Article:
The Ohio City Bicycle Co-op has been an anchor for Cleveland’s biking community for years, maybe even before they had a physical space, or even a name. Jim Sheehan, the Co-op’s Executive Director, has been involved with Co-op since it was an informal group of bike lovers who got together with a cool idea back in 1995.
“We did an earn-a-bike program and got hooked on teaching a kid to ride and keep their bike running, and they’re happy and smiling and you can go on to the next one,” Jim says. The program was a huge hit, and since then, the Co-op has grown significantly. They moved into a donated storefront in 2002, and then into a “little shack on the river,” along the Cuyahoga, before their community of bikers outgrew the space. In 2010, they moved into their current location on Columbus Road; a 16,000 square foot former industrial building that happens to sit across the street from their very first shop, a reminder of just how much they’ve grown. Looking to offer still more to their community, Jim and the OCBC recently wrapped up their first ioby crowdfunding project, and fundraised over $8,000 to replace workshop equipment and offer even more high-quality workshops.
And as they look to grow, there are more bikers than ever before in Cleveland. Despite that growth the city has seen a net loss of bike shops in that time, making the support that OCBC offers all the more critical. They’ve become a key community hub for bike commuters, weekend warriors, and just-learning-to-bike-ers in the Ohio City neighborhood and beyond over the years, providing a resource and support network to bikers new and old to the city.
True to their name, OCBC started out as a members co-op but they’ve since moved to open their doors to just about everyone, not just members. “We want to be more like a public library, but every public library has a security guard and we don’t,” Jim says, alluding to the openness the Co-op has to the community. Neighbors come together to work on their bikes, learn from volunteer mechanics, and step up to help clean and maintain the space. Co-op members bump into each other, work with each other, and are actively in community with each other; no hushed whispering, only the loud cacophony of community.
Part of being a community space is ensuring that the Co-op truly is open to the whole community, and being aware of unique barriers that might impede community. “We need to be mindful of the number of people who come to volunteer who cannot read, so how do we help them log in on our volunteer hours tracking software?” Jim says. “Language barriers are not uncommon here. Any kind of barriers to being able to use the co-op, we’re trying to eliminate and be welcoming.”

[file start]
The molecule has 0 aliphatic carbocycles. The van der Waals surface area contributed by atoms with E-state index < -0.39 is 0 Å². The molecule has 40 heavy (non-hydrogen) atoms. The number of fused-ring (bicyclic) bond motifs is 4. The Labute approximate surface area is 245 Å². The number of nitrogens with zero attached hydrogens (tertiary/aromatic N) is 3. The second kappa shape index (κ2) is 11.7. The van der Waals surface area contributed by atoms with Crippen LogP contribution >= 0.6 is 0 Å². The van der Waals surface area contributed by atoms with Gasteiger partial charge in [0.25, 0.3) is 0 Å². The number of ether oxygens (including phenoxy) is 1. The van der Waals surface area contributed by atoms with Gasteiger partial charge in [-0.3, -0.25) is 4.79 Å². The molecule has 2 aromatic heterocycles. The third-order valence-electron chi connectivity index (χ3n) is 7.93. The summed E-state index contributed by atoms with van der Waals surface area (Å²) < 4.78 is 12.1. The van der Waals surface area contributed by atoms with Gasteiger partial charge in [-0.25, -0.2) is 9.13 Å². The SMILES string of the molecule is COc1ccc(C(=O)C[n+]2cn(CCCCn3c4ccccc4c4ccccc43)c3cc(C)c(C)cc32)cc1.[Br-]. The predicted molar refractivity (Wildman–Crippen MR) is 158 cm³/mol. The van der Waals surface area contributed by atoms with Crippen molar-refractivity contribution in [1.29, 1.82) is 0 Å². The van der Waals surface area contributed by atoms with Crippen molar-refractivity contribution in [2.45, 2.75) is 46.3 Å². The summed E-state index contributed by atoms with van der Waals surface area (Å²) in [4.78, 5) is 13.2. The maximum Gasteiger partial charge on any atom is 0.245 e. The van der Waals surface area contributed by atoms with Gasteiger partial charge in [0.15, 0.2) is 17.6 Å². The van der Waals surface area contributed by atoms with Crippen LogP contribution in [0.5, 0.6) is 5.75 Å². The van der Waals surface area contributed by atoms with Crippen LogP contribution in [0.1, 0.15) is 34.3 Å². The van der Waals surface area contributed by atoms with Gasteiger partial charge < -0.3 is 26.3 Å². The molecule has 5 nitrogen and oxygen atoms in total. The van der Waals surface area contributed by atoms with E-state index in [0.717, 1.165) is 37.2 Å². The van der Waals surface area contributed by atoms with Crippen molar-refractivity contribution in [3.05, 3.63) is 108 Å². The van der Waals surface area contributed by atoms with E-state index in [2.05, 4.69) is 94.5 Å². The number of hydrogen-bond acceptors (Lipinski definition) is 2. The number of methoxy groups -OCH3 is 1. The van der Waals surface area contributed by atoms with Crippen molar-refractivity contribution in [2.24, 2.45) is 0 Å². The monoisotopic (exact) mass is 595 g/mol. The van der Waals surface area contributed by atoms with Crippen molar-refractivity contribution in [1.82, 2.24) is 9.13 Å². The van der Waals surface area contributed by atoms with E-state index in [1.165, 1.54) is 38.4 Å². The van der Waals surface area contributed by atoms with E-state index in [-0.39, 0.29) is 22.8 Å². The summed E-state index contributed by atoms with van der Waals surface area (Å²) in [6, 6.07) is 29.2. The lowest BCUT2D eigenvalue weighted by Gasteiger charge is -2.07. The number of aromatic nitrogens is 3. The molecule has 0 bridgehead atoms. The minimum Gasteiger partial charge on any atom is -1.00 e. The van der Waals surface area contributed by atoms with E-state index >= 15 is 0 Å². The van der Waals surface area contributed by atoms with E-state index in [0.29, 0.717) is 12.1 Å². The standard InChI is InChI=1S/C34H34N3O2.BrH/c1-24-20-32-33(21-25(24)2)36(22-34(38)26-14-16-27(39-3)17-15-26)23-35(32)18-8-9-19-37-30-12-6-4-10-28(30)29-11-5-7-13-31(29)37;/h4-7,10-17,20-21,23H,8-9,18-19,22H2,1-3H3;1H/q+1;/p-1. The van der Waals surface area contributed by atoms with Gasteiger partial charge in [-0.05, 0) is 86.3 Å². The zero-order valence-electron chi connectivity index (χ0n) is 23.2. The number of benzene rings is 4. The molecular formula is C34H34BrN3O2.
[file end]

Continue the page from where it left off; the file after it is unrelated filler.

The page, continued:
Implicit in the Co-op’s values, Jim says, is encouraging people to move from driving to biking where they’re able to. Cleveland hasn’t always been a biking town, but the city has installed more and more bike lanes, and the Co-op places an important role in the neighborhood creating a space to get quality bikes, and learn how to care for your bike. Jim says it’s true that for some people, all they need are the tools they need and they’ll be happy to tinker away at their bike. But for others, they might need a little extra resources and support to encourage them to regularly use their bike and keep it maintained. “If someone wants somebody to work on their bike for them, but it’s five miles to the nearest bike shop and you don’t have a car, you’re not riding your bike,” Jim says. OCBC hopes to change that, and help encourage people to try an active commute on their bikes.
Looking to revamp the Co-op’s workshop and update their tools, Jim came across a stumbling block. “When we asked [foundations] for some money to buy tools, they said ‘That’s not really the kind of thing that we do. Why don’t you go to ioby?’” he recalls. So Jim submitted an idea and worked with ioby to strategize OCBC’s crowdfunding campaign, and stretched his crowdfunding muscles more than he’d ever done before.
“When we extended the closing date to the end of the year, I did something that I have never wanted to do in the past, which was multiple asks for the same donation purpose,” Jim recalls. “I asked once before Christmas, and then once the next week, and then again the day before New Years and that was what got us to our goal.” With that stretch, and the Co-op’s members rising up to meet the challenge, they crowdfunded enough money to replace some of their 15 year old equipment in the workshop and send Al, their head mechanic, to a training program to expand the types of services and trainings the Co-op can offer.
Having finished crowdfunding, the Co-op is poised to offer new bike maintenance classes, offer more tools to their bikers, and gear up for even more years as a community hub for Cleveland’s bikers.